The two Arab countries which have taken in Palestinian refugees - Lebanon and Jordan - have had much grief with them. Palestinians need their own country but nobody wants to share a border with them. As neighbors, they are as popular as a wasp nest. 

Monday, February 26, 2024

One in Three Torn Down?

Nearly two weeks ago I wrote about high vacancy levels in tall office towers. Today comes a Fortune article, echoed at msn.com, pursuing the same themes. In it Fred Cordova of Corion Enterprises opines as follows: 

There will be bifurcation... The product in a good location with a good, safe environment will recover. And then you've got another group that will somehow hang in there and get reset in pricing.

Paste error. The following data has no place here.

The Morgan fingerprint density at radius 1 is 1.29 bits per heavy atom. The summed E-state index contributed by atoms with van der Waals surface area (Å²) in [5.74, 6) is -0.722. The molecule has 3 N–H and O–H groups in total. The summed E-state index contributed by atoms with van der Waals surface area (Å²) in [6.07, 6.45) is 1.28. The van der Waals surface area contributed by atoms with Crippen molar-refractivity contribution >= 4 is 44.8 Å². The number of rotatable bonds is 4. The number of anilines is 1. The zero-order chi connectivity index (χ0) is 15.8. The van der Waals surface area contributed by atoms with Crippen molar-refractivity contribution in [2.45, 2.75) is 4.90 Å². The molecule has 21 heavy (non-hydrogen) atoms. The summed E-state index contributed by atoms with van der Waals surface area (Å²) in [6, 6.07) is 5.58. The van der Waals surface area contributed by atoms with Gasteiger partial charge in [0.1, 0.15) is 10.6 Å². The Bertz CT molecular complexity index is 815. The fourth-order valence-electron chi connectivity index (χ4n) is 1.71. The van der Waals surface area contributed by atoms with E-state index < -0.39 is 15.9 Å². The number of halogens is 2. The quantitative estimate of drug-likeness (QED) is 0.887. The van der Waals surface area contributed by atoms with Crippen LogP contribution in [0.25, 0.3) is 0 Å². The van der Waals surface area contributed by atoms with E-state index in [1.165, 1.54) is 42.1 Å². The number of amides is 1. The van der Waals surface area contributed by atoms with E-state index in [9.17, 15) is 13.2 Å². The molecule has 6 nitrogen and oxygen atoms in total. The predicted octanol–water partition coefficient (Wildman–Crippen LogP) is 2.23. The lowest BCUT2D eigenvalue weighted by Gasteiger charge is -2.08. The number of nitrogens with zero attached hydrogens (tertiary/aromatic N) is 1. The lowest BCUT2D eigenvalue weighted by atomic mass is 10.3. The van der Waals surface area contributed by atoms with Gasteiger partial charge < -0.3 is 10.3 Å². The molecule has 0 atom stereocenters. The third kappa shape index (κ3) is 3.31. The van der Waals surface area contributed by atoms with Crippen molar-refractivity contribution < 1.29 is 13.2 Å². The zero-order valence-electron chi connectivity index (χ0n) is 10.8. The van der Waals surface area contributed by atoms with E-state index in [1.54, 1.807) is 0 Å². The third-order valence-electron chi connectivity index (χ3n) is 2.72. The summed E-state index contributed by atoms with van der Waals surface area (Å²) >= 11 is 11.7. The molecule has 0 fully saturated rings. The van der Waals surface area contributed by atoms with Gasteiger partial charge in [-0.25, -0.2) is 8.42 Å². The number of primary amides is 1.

You have others that are basically worth nothing - the D class. Those just have to be torn down. That's probably at least 30% of all offices in the country.

As we noted earlier, not all office space can economically be converted to dwelling space that meets building code requirements. Two choices: (a) water down the codes, or (b) knock down the buildings to reclaim the real estate.

We Owe Ukraine

When the Soviet Union broke up, one of the SSRs of which it was supposedly a Union was Ukraine. A substantial portion of the USSR’s nukes were located in Ukraine. 

Not wanting the world to get another nuclear weapons power, NATO and the US convinced newly independent Ukraine to give its nukes to Russia. As a “sweetener” for the deal, we promised Ukraine to protect them from nuclear powers (Russia, obviously).